Rajendra Yadav was a story writer, critic and editor. He was not a linguist. Despite this, in his editorials in Hans he made many a telling and insightful comment on languages. He once wrote that languages neither get distorted nor do they die. Like human society, they just grow – they get moulded in homes, in families, in markets, in fields and in factories. Women and workers change them the most. The bookish linguists are not aware of these changes. It is the insistence on purity and excellence that makes languages stagnant, suffocates them and ultimately kills them. (Hans, November 2003).
Rajendra Yadav believed that it is the women and workers who are the biggest contributors to the development of languages. Scholars may claim that they corrupt the language but that is what real development of languages is all about. According to Yadav, what the bookish linguists consider poor and incorrect language subsequently becomes pure and first-rate. It is the women who have coined many words related to marriages and marriage processions.
The high-brow scholars once described them as corrupt but now those words are a part of the standard dictionaries. These include words like ‘samdhi’, ‘sinhora’ and ‘kohbar’. The scholars insist that ‘sambandhi’ is the pure form of ‘Samdhi’ but the Hindi dictionaries have accepted the word ‘Samdhi’. What, from the grammatical point of view, are errors and mistakes in fact represent development of the language from the linguist’s point of view. Slowly but surely grammar absorbs these ‘distortions’ and ‘errors’ and pronounces them pure and standard.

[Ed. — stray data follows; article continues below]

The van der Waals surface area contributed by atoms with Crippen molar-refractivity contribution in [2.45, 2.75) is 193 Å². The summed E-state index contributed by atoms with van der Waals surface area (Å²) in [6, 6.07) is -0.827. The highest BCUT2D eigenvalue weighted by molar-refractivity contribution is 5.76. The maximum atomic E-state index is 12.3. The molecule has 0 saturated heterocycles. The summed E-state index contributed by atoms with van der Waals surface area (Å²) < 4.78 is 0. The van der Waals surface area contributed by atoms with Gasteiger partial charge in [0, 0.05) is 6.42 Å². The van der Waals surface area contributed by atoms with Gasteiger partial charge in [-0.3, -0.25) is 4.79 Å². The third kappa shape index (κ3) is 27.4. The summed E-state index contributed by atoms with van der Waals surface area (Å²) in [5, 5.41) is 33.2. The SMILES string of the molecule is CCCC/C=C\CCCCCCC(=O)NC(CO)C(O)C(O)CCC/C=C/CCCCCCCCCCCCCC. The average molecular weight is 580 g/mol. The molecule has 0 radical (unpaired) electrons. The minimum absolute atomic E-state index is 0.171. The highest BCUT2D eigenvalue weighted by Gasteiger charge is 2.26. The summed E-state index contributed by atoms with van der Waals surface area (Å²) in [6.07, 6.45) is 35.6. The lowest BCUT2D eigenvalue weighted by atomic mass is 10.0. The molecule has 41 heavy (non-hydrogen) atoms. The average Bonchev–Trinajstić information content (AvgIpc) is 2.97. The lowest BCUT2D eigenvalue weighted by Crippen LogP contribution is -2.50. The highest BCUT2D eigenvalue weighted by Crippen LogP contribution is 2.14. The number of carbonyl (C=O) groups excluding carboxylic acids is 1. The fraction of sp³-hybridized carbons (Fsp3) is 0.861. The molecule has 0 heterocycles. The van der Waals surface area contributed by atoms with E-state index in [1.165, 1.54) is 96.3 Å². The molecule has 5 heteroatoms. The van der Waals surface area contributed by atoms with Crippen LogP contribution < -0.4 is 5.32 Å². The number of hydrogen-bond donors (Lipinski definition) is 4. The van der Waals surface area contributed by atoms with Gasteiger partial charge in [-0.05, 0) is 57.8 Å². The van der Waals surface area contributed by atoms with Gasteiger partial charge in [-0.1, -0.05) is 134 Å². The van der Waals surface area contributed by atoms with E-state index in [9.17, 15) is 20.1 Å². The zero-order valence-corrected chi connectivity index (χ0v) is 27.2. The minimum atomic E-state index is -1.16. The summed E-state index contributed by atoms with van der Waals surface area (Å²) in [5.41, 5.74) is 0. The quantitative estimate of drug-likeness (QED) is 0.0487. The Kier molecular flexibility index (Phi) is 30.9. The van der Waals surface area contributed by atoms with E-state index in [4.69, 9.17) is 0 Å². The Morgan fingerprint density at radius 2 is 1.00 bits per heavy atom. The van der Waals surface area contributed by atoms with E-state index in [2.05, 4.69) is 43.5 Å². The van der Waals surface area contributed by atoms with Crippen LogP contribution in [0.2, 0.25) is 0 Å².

Rajendra Yadav also contends that the coining of new words and development of languages mostly takes place in fields, factories, mines and other areas where labourers toil. In other words, farmers and workers play a key role in the development of languages.
Thousands of words which were crafted by farmers have been rejected for being rustic and incorrect by compilers of dictionaries but they don’t deserve this treatment.
India is a land of untouchability. And the languages have not remained free from this malaise. The purist scholars do not use the words coined by farmers and workers. They treat such words as ‘untouchable’. If these words are adopted and accepted, they would only enrich the language. In factories, workers speaking different tongues work together. This leads to an exchange of words between their languages. The grammarians may keep on arguing that factories are polluting the language but Rajendra Yadav is firm that they, in fact, contribute to its development. Commoners routinely use several words which have origins in their profession and workplaces but the Hindi scholars reject them in the name of standardisation. They believe more in the culture of the ‘yagnas’ than in the culture of labour. Even today, Hindi dictionaries are chock-a-block with words which are synonyms of the names of gods and goddesses.